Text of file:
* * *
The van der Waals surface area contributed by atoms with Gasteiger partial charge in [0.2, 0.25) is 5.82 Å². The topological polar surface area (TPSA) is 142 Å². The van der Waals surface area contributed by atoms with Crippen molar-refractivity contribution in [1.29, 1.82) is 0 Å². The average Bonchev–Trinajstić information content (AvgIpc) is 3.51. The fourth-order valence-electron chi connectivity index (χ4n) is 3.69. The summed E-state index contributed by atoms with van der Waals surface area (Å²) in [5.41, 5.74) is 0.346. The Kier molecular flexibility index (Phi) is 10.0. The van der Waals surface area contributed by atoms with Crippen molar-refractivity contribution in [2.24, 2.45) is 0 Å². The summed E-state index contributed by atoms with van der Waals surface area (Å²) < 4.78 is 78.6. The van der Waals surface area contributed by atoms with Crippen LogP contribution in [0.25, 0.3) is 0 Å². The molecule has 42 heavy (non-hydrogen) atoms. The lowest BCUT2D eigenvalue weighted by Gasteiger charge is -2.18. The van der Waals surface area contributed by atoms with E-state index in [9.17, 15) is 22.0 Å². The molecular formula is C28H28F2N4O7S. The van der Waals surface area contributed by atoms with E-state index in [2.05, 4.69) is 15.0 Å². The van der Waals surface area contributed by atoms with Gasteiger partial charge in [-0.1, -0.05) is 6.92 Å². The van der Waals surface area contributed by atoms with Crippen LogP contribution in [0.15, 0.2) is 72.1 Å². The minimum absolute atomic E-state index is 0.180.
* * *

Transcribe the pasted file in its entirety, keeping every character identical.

The van der Waals surface area contributed by atoms with Gasteiger partial charge in [0.2, 0.25) is 5.82 Å². The topological polar surface area (TPSA) is 142 Å². The van der Waals surface area contributed by atoms with Crippen molar-refractivity contribution in [1.29, 1.82) is 0 Å². The average Bonchev–Trinajstić information content (AvgIpc) is 3.51. The fourth-order valence-electron chi connectivity index (χ4n) is 3.69. The summed E-state index contributed by atoms with van der Waals surface area (Å²) in [5.41, 5.74) is 0.346. The Kier molecular flexibility index (Phi) is 10.0. The van der Waals surface area contributed by atoms with Crippen molar-refractivity contribution in [2.24, 2.45) is 0 Å². The summed E-state index contributed by atoms with van der Waals surface area (Å²) < 4.78 is 78.6. The van der Waals surface area contributed by atoms with Crippen LogP contribution in [0.25, 0.3) is 0 Å². The molecule has 42 heavy (non-hydrogen) atoms. The lowest BCUT2D eigenvalue weighted by Gasteiger charge is -2.18. The van der Waals surface area contributed by atoms with E-state index in [9.17, 15) is 22.0 Å². The molecular formula is C28H28F2N4O7S. The van der Waals surface area contributed by atoms with E-state index in [2.05, 4.69) is 15.0 Å². The van der Waals surface area contributed by atoms with Gasteiger partial charge in [-0.1, -0.05) is 6.92 Å². The van der Waals surface area contributed by atoms with Crippen LogP contribution in [0.15, 0.2) is 72.1 Å². The minimum absolute atomic E-state index is 0.180.